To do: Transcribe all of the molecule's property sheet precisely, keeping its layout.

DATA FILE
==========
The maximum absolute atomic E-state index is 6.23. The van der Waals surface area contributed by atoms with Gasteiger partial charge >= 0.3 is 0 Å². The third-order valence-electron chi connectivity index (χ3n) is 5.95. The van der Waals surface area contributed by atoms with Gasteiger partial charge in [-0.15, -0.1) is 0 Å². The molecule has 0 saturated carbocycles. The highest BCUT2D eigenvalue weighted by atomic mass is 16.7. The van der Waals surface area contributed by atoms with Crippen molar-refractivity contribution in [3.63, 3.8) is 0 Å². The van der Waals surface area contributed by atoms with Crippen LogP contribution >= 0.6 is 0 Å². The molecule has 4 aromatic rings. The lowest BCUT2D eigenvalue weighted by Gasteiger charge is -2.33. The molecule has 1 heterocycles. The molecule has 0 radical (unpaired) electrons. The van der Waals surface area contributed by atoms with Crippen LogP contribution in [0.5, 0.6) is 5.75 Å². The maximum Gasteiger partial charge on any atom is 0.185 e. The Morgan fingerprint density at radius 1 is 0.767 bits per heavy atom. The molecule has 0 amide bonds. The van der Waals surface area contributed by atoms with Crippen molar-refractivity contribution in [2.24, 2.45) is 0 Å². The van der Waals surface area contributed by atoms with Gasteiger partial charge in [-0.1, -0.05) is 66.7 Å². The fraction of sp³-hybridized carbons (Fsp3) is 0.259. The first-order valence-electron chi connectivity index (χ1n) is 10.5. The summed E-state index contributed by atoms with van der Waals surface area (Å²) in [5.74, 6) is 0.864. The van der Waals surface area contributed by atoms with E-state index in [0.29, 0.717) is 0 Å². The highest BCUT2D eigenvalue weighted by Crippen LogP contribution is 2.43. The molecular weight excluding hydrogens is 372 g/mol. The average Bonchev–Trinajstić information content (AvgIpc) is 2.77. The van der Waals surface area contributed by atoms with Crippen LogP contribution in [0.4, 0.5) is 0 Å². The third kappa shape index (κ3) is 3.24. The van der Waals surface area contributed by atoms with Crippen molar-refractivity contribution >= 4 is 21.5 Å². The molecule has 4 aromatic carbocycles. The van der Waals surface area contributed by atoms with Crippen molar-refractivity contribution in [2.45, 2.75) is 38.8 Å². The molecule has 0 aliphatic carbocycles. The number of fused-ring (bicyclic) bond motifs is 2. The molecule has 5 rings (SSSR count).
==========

The maximum absolute atomic E-state index is 6.23. The van der Waals surface area contributed by atoms with Gasteiger partial charge >= 0.3 is 0 Å². The third-order valence-electron chi connectivity index (χ3n) is 5.95. The van der Waals surface area contributed by atoms with Gasteiger partial charge in [-0.15, -0.1) is 0 Å². The molecule has 0 saturated carbocycles. The highest BCUT2D eigenvalue weighted by atomic mass is 16.7. The van der Waals surface area contributed by atoms with Crippen molar-refractivity contribution in [3.63, 3.8) is 0 Å². The van der Waals surface area contributed by atoms with Crippen LogP contribution >= 0.6 is 0 Å². The molecule has 4 aromatic rings. The lowest BCUT2D eigenvalue weighted by Gasteiger charge is -2.33. The molecule has 1 heterocycles. The molecule has 0 radical (unpaired) electrons. The van der Waals surface area contributed by atoms with Crippen LogP contribution in [0.5, 0.6) is 5.75 Å². The maximum Gasteiger partial charge on any atom is 0.185 e. The Morgan fingerprint density at radius 1 is 0.767 bits per heavy atom. The molecule has 0 amide bonds. The van der Waals surface area contributed by atoms with Crippen molar-refractivity contribution in [2.24, 2.45) is 0 Å². The van der Waals surface area contributed by atoms with Gasteiger partial charge in [-0.1, -0.05) is 66.7 Å². The fraction of sp³-hybridized carbons (Fsp3) is 0.259. The first-order valence-electron chi connectivity index (χ1n) is 10.5. The summed E-state index contributed by atoms with van der Waals surface area (Å²) in [5.74, 6) is 0.864. The van der Waals surface area contributed by atoms with E-state index in [0.29, 0.717) is 0 Å². The highest BCUT2D eigenvalue weighted by Crippen LogP contribution is 2.43. The molecular weight excluding hydrogens is 372 g/mol. The average Bonchev–Trinajstić information content (AvgIpc) is 2.77. The van der Waals surface area contributed by atoms with Crippen LogP contribution in [0.4, 0.5) is 0 Å². The third kappa shape index (κ3) is 3.24. The van der Waals surface area contributed by atoms with Crippen molar-refractivity contribution >= 4 is 21.5 Å². The molecule has 4 aromatic carbocycles. The van der Waals surface area contributed by atoms with Crippen molar-refractivity contribution in [2.45, 2.75) is 38.8 Å². The molecule has 0 aliphatic carbocycles. The number of fused-ring (bicyclic) bond motifs is 2. The molecule has 5 rings (SSSR count).